Is there a law to stop honour killing?

 “Is there a law to stop honour killing?”


Honour killing is described as the killing of a family member, particularly a girl, woman, or man who is seen to bring dishonour to the family. According to the National Crime Records Bureau, there were 251 honour killings in India in 2015, indicating a considerable increase in persons who believe that they are acting in defence of their family's honour. The fundamental cause of the crime is that the majority of caste members refuse to accept inter-caste marriages under the guise of maintaining their caste’s or family’s social status. Because of the complicated socio-cultural issues, the crime of honour killing is on the rise; to reclaim the honour and respect that had been lost as a result of the marriage.

In India, there is currently no special law or act in place to deal with honour killings. However, the following provisions are in place to keep crimes in check.

Penalties under IPC (Indian Penal Code)

  • Sections 299-304 of IPC: Any person found guilty of murder or culpable homicide that does not amount to murder is penalised. Murder is punishable by life imprisonment or death, as well as a monetary fine. The penalty for non-murder culpable homicide is life in prison or up to 10 years in prison, including a fine.

  • Section 307 of IPC: Penalises death threats for up to 10 years in prison and a fine. If a person is harmed, the penalty can be as severe as life imprisonment.

  • Section 308 of IPC: Attempting to commit culpable homicide is punishable by up to 3 years in prison, a fine, or both. If it causes injury, the person may be sentenced to up to 7 years in prison, or fine, or both.

  • Section 120A and 120B of IPC: Anyone who is part of a criminal conspiracy should be penalised.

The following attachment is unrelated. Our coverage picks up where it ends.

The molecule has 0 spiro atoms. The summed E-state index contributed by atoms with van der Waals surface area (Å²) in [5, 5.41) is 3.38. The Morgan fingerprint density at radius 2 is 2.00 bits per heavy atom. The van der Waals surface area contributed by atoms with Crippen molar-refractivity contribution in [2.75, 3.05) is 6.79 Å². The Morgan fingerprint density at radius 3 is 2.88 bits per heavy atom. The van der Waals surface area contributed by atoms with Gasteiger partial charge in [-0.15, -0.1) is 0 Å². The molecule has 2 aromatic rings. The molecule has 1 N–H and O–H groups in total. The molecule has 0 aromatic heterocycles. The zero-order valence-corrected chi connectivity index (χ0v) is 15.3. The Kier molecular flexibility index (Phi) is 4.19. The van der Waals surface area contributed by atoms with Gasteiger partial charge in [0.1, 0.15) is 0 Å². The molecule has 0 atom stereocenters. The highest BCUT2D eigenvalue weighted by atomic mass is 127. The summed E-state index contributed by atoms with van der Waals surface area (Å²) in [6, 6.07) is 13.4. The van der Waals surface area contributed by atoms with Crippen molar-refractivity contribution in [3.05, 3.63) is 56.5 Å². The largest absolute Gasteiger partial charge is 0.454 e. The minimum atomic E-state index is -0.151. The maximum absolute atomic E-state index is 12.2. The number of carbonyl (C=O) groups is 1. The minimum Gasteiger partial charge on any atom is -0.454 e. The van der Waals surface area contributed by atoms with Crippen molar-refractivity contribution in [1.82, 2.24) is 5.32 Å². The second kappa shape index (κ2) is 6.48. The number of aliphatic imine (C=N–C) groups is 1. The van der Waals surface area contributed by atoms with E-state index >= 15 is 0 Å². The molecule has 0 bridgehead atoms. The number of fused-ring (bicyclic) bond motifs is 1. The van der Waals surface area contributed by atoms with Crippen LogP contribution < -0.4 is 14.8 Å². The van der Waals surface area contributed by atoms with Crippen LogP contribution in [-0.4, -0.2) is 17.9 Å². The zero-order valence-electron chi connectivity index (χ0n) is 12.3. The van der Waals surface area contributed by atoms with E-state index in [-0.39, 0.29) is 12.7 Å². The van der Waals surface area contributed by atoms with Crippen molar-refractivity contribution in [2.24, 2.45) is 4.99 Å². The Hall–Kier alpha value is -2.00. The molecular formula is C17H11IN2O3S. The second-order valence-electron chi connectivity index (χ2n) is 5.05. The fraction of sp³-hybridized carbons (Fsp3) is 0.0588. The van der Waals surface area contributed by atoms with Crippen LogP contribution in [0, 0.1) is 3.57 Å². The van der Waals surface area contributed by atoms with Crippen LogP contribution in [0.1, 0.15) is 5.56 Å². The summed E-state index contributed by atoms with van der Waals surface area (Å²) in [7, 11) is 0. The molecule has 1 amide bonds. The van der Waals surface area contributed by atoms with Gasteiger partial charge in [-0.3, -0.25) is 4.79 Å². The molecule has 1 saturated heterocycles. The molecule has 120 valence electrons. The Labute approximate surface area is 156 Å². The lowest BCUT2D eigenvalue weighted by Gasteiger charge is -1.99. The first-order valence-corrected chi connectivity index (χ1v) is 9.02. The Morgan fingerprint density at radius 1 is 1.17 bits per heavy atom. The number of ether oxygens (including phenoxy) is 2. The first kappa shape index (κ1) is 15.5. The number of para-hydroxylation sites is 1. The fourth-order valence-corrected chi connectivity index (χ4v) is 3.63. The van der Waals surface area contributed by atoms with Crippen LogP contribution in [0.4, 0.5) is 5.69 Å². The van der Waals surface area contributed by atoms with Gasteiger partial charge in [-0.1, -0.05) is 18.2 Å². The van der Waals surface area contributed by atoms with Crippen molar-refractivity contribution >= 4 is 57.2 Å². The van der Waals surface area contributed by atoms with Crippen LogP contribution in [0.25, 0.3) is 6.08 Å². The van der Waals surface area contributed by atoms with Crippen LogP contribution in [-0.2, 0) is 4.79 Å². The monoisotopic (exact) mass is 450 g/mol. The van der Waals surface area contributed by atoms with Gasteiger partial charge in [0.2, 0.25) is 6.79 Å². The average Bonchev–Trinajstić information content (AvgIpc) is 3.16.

• Sections 107-116 of IPC: Abetting homicides, including murder and culpable homicide, is punishable.

  • Section 34 and 45 of IPC: Penalises several-person criminal acts committed in support of a common objective.

Fundamental and Constitutional Rights

Honour killings are in violation of Article 14 of the Indian Constitution (equality before the law) and Article 19 (Right to Freedom). The petition claims that the horrific killings kept hidden to protect the family’s reputation violate Article 21 of the Constitution (protection of life and personal liberty).

The honour killings violate Article 14 (equality before the law), Article 15 (1) (restriction of discrimination on the basis of religion, race, caste, sex, or place of birth), and Article 15 (3) (creating special provisions for children and women), Article 19 (protection of freedom of speech), Article 21 (protection of life and personal liberty), and Article 39 (f) of the Indian Constitution that states that providing children with opportunities and facilities to grow in a safe manner and condition of equality and dignity, and protecting children and youth from abuse and abandonment.

The Indian Majority Act, 1875

Under section 3 of the Indian Majority Act, 1875, every person residing in India shall acquire the age of majority at the age of 18 years, unless stipulated otherwise in his or her rule. The age of majority for a  guardian assigned to a juvenile on the other hand would be 21 and not 18.

The Act applies in circumstances when khap panchayats have forcibly separated married couples who were otherwise eligible for marriage on the basis of age, etc. In such cases, it is a violation of this Act’s provisions.

The Scheduled Castes and Scheduled Tribes (Prevention of Atrocities) Act, 1989

The Indian Parliament passed this Act to prevent violence against Scheduled Castes and Scheduled Tribes. The purpose was to encourage Dalits to integrate into mainstream Indian society. Violations under this Act include:

1. Various activities such as forcing an SC/ST to eat or drink something unpalatable or undesirable.

2. Removing clothing or showing off naked with a painted face or body.